Rainbow tables vs. Traditional John the Ripper style

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cisc0ninja's picture
SX Crew
Joined: 2008/03/17

I'm kind of leaning toward the fact that Rainbow table has a good methodology in reference to when you brute force something the application your using to do so has to create a hash and then compare it to the one you're trying to crack.
And if I am correct, which I may not be, the rainbow tables are pre-computed hashes, so common sense tells us that if the hash is already computed that's taking part of the cpu processing power out of the equation because it's already been done.

The argument here is that supposedly the amount of time it takes to create the hash and even before attempting it, is so minuscule that using an application like john the ripper in it's traditional brute forcing form, will actually crack the password faster.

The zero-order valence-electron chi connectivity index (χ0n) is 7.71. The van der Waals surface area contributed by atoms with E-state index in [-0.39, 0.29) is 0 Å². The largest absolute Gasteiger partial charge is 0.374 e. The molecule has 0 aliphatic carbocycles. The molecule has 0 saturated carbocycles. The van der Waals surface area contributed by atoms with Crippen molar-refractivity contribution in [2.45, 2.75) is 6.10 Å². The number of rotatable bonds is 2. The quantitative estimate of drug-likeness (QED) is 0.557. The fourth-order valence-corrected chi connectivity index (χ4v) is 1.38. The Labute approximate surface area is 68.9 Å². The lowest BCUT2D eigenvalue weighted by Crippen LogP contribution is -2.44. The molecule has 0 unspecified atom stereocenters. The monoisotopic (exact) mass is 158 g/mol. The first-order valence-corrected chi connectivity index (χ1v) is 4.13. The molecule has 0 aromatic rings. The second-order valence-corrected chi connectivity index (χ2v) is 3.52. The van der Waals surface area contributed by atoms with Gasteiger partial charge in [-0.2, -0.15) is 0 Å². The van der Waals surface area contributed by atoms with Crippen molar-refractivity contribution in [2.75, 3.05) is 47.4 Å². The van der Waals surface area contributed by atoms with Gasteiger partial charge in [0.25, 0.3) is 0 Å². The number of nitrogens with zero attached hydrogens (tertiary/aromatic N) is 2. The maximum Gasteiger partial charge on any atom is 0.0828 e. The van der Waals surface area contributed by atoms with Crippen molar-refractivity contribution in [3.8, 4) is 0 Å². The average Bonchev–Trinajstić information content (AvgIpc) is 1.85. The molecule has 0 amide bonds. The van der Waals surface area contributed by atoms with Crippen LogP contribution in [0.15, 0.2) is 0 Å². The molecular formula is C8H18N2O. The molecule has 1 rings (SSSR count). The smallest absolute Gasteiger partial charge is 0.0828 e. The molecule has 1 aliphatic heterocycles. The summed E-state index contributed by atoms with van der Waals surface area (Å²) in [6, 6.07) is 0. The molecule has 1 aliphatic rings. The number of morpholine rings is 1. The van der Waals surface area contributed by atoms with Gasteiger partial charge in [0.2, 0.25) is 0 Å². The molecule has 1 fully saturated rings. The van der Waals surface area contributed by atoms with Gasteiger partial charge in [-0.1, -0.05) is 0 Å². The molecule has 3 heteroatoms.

Part of this is due to the fact that the way john was/is programmed says "let me try this method first" which is a very structured way of testing out the more common and weaker possibilities first.

Where as with rainbow tables you're going in the set order they were created so it's like if my password was the letter "z" and the i've created hashes for letters "a-x" i haven't gotten to "z" yet so there's no way I'm going to crack it.
Even if I have created all "a-z" it's still going to start with "a" every time vice starting with letters that might sound like "z" or look like "z".

It seems as though using John is a much more convenient and possibly "the smarter" way to go about password cracking.
But, if you've got the time, and the processing power, and the storage space, which is all becoming more and more obtainable, why not do some tables and see for yourself?

Any thoughts?

"He who knows his own weakness, knows more of himself than he who has none."